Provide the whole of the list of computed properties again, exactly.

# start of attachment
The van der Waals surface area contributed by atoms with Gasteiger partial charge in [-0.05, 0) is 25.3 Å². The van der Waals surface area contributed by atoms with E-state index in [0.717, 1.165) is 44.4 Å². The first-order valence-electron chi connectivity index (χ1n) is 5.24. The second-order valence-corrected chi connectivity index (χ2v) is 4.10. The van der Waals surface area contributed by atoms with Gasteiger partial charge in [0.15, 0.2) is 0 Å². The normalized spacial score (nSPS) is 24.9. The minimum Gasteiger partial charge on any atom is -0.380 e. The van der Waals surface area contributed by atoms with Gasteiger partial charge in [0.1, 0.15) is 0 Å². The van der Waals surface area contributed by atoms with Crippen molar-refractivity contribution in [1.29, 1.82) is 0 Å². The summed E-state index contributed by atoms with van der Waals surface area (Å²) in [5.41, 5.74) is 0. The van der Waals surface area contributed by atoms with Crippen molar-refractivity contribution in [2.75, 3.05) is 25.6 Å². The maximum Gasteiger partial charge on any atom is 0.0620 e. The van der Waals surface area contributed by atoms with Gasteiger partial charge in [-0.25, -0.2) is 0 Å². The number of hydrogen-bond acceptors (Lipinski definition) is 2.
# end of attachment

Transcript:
The van der Waals surface area contributed by atoms with Gasteiger partial charge in [-0.05, 0) is 25.3 Å². The van der Waals surface area contributed by atoms with E-state index in [0.717, 1.165) is 44.4 Å². The first-order valence-electron chi connectivity index (χ1n) is 5.24. The second-order valence-corrected chi connectivity index (χ2v) is 4.10. The van der Waals surface area contributed by atoms with Gasteiger partial charge in [0.15, 0.2) is 0 Å². The normalized spacial score (nSPS) is 24.9. The minimum Gasteiger partial charge on any atom is -0.380 e. The van der Waals surface area contributed by atoms with Gasteiger partial charge in [0.1, 0.15) is 0 Å². The van der Waals surface area contributed by atoms with Crippen molar-refractivity contribution in [1.29, 1.82) is 0 Å². The summed E-state index contributed by atoms with van der Waals surface area (Å²) in [5.41, 5.74) is 0. The van der Waals surface area contributed by atoms with Crippen molar-refractivity contribution in [2.75, 3.05) is 25.6 Å². The maximum Gasteiger partial charge on any atom is 0.0620 e. The van der Waals surface area contributed by atoms with Gasteiger partial charge in [-0.25, -0.2) is 0 Å². The number of hydrogen-bond acceptors (Lipinski definition) is 2.